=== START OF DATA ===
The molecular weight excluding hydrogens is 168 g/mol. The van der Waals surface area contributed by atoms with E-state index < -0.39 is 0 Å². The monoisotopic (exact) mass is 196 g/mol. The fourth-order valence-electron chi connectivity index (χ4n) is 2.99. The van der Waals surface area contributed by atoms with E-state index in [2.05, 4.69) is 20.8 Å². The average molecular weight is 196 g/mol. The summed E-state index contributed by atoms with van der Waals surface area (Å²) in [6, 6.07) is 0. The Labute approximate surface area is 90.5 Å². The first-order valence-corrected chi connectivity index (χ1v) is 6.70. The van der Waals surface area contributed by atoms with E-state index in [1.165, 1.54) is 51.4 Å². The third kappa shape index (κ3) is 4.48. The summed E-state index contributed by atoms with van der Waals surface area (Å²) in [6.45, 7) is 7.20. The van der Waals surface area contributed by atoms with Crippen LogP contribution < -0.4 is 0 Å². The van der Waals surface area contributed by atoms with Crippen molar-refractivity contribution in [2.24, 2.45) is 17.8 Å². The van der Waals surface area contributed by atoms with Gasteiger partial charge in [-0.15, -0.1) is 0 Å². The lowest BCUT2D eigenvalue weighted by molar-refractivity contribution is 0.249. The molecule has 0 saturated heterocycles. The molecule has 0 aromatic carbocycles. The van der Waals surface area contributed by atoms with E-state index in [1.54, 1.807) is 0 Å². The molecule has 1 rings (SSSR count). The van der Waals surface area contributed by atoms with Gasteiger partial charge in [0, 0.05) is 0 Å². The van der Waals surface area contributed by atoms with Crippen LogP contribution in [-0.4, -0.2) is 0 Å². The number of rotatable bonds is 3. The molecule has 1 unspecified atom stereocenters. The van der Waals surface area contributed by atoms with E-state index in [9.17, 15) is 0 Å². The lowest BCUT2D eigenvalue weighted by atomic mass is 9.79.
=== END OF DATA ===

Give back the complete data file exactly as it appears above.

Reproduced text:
The molecular weight excluding hydrogens is 168 g/mol. The van der Waals surface area contributed by atoms with E-state index < -0.39 is 0 Å². The monoisotopic (exact) mass is 196 g/mol. The fourth-order valence-electron chi connectivity index (χ4n) is 2.99. The van der Waals surface area contributed by atoms with E-state index in [2.05, 4.69) is 20.8 Å². The average molecular weight is 196 g/mol. The summed E-state index contributed by atoms with van der Waals surface area (Å²) in [6, 6.07) is 0. The Labute approximate surface area is 90.5 Å². The first-order valence-corrected chi connectivity index (χ1v) is 6.70. The van der Waals surface area contributed by atoms with E-state index in [1.165, 1.54) is 51.4 Å². The third kappa shape index (κ3) is 4.48. The summed E-state index contributed by atoms with van der Waals surface area (Å²) in [6.45, 7) is 7.20. The van der Waals surface area contributed by atoms with Crippen LogP contribution < -0.4 is 0 Å². The van der Waals surface area contributed by atoms with Crippen molar-refractivity contribution in [2.24, 2.45) is 17.8 Å². The van der Waals surface area contributed by atoms with Gasteiger partial charge in [-0.15, -0.1) is 0 Å². The lowest BCUT2D eigenvalue weighted by molar-refractivity contribution is 0.249. The molecule has 0 saturated heterocycles. The molecule has 0 aromatic carbocycles. The van der Waals surface area contributed by atoms with E-state index in [1.54, 1.807) is 0 Å². The molecule has 1 rings (SSSR count). The van der Waals surface area contributed by atoms with Gasteiger partial charge in [0, 0.05) is 0 Å². The van der Waals surface area contributed by atoms with Crippen LogP contribution in [-0.4, -0.2) is 0 Å². The number of rotatable bonds is 3. The molecule has 1 unspecified atom stereocenters. The van der Waals surface area contributed by atoms with E-state index in [9.17, 15) is 0 Å². The lowest BCUT2D eigenvalue weighted by atomic mass is 9.79.